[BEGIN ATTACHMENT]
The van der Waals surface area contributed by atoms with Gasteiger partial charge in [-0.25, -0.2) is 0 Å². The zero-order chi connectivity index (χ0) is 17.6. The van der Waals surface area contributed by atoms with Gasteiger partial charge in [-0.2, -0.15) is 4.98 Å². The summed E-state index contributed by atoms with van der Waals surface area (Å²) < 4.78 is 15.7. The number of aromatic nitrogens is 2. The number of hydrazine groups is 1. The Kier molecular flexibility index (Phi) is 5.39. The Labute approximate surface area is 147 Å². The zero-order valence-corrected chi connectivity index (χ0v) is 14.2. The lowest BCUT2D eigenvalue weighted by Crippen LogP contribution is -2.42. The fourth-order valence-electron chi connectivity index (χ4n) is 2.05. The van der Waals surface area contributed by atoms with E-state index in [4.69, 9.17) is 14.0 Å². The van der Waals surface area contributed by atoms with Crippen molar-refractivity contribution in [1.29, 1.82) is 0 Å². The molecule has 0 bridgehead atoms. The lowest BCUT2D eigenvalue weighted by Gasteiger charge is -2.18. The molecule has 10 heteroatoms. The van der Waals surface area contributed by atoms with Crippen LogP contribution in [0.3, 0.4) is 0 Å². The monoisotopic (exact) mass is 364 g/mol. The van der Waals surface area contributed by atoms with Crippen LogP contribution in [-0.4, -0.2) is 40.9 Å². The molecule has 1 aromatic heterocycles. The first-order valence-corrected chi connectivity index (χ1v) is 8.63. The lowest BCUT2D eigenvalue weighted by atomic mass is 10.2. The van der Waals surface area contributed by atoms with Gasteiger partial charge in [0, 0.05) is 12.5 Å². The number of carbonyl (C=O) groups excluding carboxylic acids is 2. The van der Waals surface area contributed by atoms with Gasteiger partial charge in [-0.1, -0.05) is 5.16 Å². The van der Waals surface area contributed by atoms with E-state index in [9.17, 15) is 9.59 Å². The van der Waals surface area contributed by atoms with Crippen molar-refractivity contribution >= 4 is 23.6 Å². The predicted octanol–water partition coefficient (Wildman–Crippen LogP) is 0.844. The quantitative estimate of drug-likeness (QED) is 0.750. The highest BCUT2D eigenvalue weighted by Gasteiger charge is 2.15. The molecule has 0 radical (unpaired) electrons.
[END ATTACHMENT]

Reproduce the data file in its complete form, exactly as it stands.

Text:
The van der Waals surface area contributed by atoms with Gasteiger partial charge in [-0.25, -0.2) is 0 Å². The zero-order chi connectivity index (χ0) is 17.6. The van der Waals surface area contributed by atoms with Gasteiger partial charge in [-0.2, -0.15) is 4.98 Å². The summed E-state index contributed by atoms with van der Waals surface area (Å²) < 4.78 is 15.7. The number of aromatic nitrogens is 2. The number of hydrazine groups is 1. The Kier molecular flexibility index (Phi) is 5.39. The Labute approximate surface area is 147 Å². The zero-order valence-corrected chi connectivity index (χ0v) is 14.2. The lowest BCUT2D eigenvalue weighted by Crippen LogP contribution is -2.42. The fourth-order valence-electron chi connectivity index (χ4n) is 2.05. The van der Waals surface area contributed by atoms with E-state index in [4.69, 9.17) is 14.0 Å². The van der Waals surface area contributed by atoms with Crippen molar-refractivity contribution in [1.29, 1.82) is 0 Å². The molecule has 0 bridgehead atoms. The lowest BCUT2D eigenvalue weighted by Gasteiger charge is -2.18. The molecule has 10 heteroatoms. The van der Waals surface area contributed by atoms with Crippen LogP contribution in [0.3, 0.4) is 0 Å². The monoisotopic (exact) mass is 364 g/mol. The van der Waals surface area contributed by atoms with Crippen LogP contribution in [-0.4, -0.2) is 40.9 Å². The molecule has 1 aromatic heterocycles. The first-order valence-corrected chi connectivity index (χ1v) is 8.63. The lowest BCUT2D eigenvalue weighted by atomic mass is 10.2. The van der Waals surface area contributed by atoms with Gasteiger partial charge in [0, 0.05) is 12.5 Å². The number of carbonyl (C=O) groups excluding carboxylic acids is 2. The van der Waals surface area contributed by atoms with Gasteiger partial charge in [-0.1, -0.05) is 5.16 Å². The van der Waals surface area contributed by atoms with E-state index in [9.17, 15) is 9.59 Å². The van der Waals surface area contributed by atoms with Crippen molar-refractivity contribution >= 4 is 23.6 Å². The predicted octanol–water partition coefficient (Wildman–Crippen LogP) is 0.844. The quantitative estimate of drug-likeness (QED) is 0.750. The highest BCUT2D eigenvalue weighted by Gasteiger charge is 2.15. The molecule has 0 radical (unpaired) electrons.